Natural Disasters

Bulbul could have damaged Sundarbans more than Aila but for the low tides

High tide would have meant saline water inundating the delta area

 
By Jayanta Basu
Last Updated: Wednesday 13 November 2019
Sundarbans damage. Photo: Jayanta Basu

Cyclone Bulbul, which left a trail of destruction and lost lives in Odisha, West Bengal as well as Bangladesh, could have been even more devastating. A low tide at the time of the storm prevented the inundation of salt water, sources in the Bengal forest department said.

This saved animals in the Sundarbans forest, unlike during Cyclone Aila that struck the region a decade ago.

Bulbul reached a wind speed of 135 km per hour on the night of November 9-10, 2019. An estimated five-six million people were affected.

“The loss of human lives could be minimised as could evacuate nearly 1.75 lakh people,” Chief Minister Mamata Banerjee said.

“Thousands of mud houses fell, almost all the paddy is lost; some 6,000 electric posts were damaged. This is an initial estimate; I have asked all departments to form a task force under the district magistrate for a detailed survey,” said after an aerial survey of western Sunderbans in South 24 Parganas district.

She is slated to similar surveys in other areas. The administration has been asked to provide for basic necessities such as electricity and drinking water as soon as possible and repair damaged roads.

Sundarban affair minister and Kakdip legislator Manturam Pakhira reiterated that many mud houses were damaged.

North and South 24 Parganas were hit the hardest. East Midnapore also suffered significantly.

Bulbul was speedier than Aila (120 kmph). Also, it moved horizontally across the entire Sunderbans after landfall near Sagar island at its western end. Aila mostly hit eastern Sunderbans before moving north towards Kolkata and beyond, said GK Das, director of India Meteorological Department’s Kolkata regional office.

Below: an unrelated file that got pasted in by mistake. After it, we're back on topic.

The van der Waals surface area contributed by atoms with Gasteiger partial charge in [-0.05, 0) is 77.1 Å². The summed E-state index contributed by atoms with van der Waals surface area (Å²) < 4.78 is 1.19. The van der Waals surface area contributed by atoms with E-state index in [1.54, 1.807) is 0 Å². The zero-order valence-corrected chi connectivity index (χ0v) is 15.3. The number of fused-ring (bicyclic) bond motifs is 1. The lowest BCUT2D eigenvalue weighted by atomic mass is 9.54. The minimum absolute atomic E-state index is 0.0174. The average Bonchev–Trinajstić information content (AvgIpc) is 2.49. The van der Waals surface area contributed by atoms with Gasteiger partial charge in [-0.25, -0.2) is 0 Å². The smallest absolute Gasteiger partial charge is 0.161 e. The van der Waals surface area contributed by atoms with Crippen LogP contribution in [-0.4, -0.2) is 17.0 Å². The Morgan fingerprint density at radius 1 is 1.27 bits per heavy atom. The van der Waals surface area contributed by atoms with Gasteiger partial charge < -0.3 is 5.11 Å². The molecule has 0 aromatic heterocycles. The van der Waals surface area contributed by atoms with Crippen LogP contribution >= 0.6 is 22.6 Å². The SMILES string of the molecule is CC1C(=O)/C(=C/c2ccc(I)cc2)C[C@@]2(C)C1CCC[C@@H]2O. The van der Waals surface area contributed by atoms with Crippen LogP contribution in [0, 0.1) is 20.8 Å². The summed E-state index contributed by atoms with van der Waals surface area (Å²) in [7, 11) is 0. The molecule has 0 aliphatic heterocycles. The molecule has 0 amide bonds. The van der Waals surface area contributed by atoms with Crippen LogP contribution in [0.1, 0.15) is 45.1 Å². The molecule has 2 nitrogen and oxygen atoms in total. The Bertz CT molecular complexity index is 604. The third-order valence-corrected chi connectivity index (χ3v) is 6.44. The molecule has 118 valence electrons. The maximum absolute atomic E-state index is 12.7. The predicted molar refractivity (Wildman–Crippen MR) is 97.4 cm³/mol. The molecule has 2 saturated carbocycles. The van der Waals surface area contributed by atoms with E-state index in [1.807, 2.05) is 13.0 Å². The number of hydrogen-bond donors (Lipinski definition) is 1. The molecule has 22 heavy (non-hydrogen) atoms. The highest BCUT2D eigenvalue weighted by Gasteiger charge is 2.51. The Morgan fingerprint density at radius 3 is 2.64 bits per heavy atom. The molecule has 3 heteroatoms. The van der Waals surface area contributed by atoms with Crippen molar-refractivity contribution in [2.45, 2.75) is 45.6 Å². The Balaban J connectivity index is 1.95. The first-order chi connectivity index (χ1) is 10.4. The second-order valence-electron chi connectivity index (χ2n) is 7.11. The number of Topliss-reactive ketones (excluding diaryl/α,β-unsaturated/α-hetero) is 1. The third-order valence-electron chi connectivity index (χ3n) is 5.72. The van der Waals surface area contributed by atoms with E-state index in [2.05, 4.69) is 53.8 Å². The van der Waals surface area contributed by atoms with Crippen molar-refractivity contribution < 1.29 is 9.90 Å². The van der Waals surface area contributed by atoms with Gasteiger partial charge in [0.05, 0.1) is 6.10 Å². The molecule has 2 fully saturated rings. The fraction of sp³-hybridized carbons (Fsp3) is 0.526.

The delta area dotted with islands, known globally for its biodiversity, had a good turn as low tides set in around around 11 pm and continued until 3 am, he added. Bunds — mud embankments — were breached only in Gobordhonpur of Patharpratima block.

“Loss of life could be minimised but Sunderban’s economy has been severely affected. Agriculture and fishery — the two major livelihood generators — have been severely affected,” a senior government official said.

Dry fish worth at least Rs 5 crore was reportedly damaged in Frasergunj and Sagar areas.

“We are yet to get the full figure. Primary assessments indicate 10,000 mud houses were damaged in Sagar and another 3,000 in adjoining islands,” Bankim Hazra , chairman of Gangasagar Bakkhali Development Authority (GBDA), said.

Though the storm lost its bite, but eastern Sundarbans was ravaged by then, said Sugata Hazra, an oceanographer at Jadavpur University.

All islands from Bali to Kumirmari — the last Indian one before Bangladesh Sunderbnans start — were severely affected, Gosaba legislator Jayanta Naskar said.

The cyclone went through core forest area. But animals weren’t hurt much as the forests were not inundated, thanks to the low tide, said Ravikant Sinha, the state’s principal chief conservator of forest (wild life). 

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